Peter von Nottbeck, one of the owners of the Finlayson cotton mill, bought a plot of land from the City of Tampere in 1893. The plan for this piece of land, situated at the top of a tall cliff, was to be where he would build his home.
The drawings for the building were prepared by Karl August Wrede, a famous architect, and the architectural plans for this stately home, named Milavida, were completed in 1897. The latter part of the 19th century was a time when previous architectural styles were frequently revisited, and indeed Milavida was influenced by many, quite different trends.
The interior is dominated by a high vestibule, surrounded by smaller rooms. The ground floor was intended for entertaining guests and meeting visitors, while the second floor was reserved for the family and their guests. The servants lived on the third floor.
Peter von Nottbeck’s family included four children: Iris (b. 1895), Andrée (b. 1897), and twins Alfred and Olga (b. 1898). Their mother, Olga von Nottbeck, died in Baden-Baden on the day of the twins’ birth. After burying his wife in the family grave in Lielahti, Peter von Nottbeck had to deal with difficulties in the construction of his yet unfinished mansion. One of the problems involved his contractor’s bankruptcy. In spring 1899, Peter von Nottbeck returned to his family in Paris, where he suddenly died of appendicitis. The palatial estate was now owned by the four orphaned infants, who lived at Milavida with their servants from autumn 1899 until autumn 1902.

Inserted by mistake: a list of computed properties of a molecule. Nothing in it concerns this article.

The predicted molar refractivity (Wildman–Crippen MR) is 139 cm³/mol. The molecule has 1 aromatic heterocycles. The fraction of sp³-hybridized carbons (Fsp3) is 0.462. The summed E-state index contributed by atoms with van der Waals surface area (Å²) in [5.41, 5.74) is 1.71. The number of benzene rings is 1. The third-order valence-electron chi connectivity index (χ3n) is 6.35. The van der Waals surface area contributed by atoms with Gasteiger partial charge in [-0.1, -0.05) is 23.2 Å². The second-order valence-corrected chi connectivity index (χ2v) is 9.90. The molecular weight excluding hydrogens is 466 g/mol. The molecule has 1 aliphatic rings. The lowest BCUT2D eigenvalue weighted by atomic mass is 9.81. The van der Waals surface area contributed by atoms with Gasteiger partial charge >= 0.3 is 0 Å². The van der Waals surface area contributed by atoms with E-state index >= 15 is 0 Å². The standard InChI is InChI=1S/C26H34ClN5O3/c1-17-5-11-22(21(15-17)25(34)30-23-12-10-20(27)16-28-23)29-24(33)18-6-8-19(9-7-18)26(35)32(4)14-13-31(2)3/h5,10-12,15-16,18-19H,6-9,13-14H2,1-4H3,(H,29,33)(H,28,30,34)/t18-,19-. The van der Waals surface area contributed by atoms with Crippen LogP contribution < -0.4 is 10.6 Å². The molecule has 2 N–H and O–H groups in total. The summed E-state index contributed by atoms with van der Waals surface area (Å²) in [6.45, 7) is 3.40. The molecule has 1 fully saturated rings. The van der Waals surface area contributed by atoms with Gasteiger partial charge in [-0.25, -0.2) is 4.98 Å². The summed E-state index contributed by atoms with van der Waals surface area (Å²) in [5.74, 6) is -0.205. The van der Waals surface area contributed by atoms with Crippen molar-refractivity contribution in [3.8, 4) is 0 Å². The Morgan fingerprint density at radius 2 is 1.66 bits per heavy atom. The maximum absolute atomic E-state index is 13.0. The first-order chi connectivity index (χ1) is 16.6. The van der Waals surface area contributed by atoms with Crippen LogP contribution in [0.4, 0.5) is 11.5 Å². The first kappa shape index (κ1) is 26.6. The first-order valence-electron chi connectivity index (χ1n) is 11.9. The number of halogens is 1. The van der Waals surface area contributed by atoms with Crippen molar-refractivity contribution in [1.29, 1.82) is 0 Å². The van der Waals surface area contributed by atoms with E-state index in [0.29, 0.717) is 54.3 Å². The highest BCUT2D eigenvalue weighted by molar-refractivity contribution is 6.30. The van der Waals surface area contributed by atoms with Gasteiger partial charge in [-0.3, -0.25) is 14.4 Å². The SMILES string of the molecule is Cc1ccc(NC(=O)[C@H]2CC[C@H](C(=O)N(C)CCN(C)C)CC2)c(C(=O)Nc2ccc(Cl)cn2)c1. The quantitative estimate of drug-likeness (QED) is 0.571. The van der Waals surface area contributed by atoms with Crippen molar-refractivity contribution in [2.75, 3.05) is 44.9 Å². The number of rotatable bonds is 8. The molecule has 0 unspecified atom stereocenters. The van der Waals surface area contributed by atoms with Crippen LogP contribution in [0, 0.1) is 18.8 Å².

The Nottbecks left Tampere one after another, and this magnificent home was sold to the City of Tampere in 1905.
After buying the estate, the City of Tampere renamed it Näsilinna. The building became the home of Tampere’s oldest museum, the Häme Museum, where the first exhibitions opened in 1908.
When the Finnish Civil War broke out in January 1918, Tampere was in the hands of the socialist Reds. The Häme Museum closed its doors, and a Red Cross hospital moved in. Then, the Red Guards turned Näsilinna into a military base. When the White Guards took over Tampere, Näsilinna became a battleground and suffered great damage: it was hit by over 4,000 bullets and pieces of shrapnel. Almost all of its windows, doors, and tiled stoves were broken. The exhibitions were reopened to the public in 1920.
The museum survived the bombings of the Winter War with fairly little damage. In the following decade, its operations were vibrant and its new, modern exhibitions gave inspiration to other museums in Finland.
The museum was closed at the end of August 1998, awaiting a thorough renovation – which was postponed year after year.
The project finally began in autumn 2013: the roofs, façades, interiors, electrical systems and plumbing were all renovated. The entertaining rooms on the ground floor were restored to their original condition from the 1890s, with much attention to detail.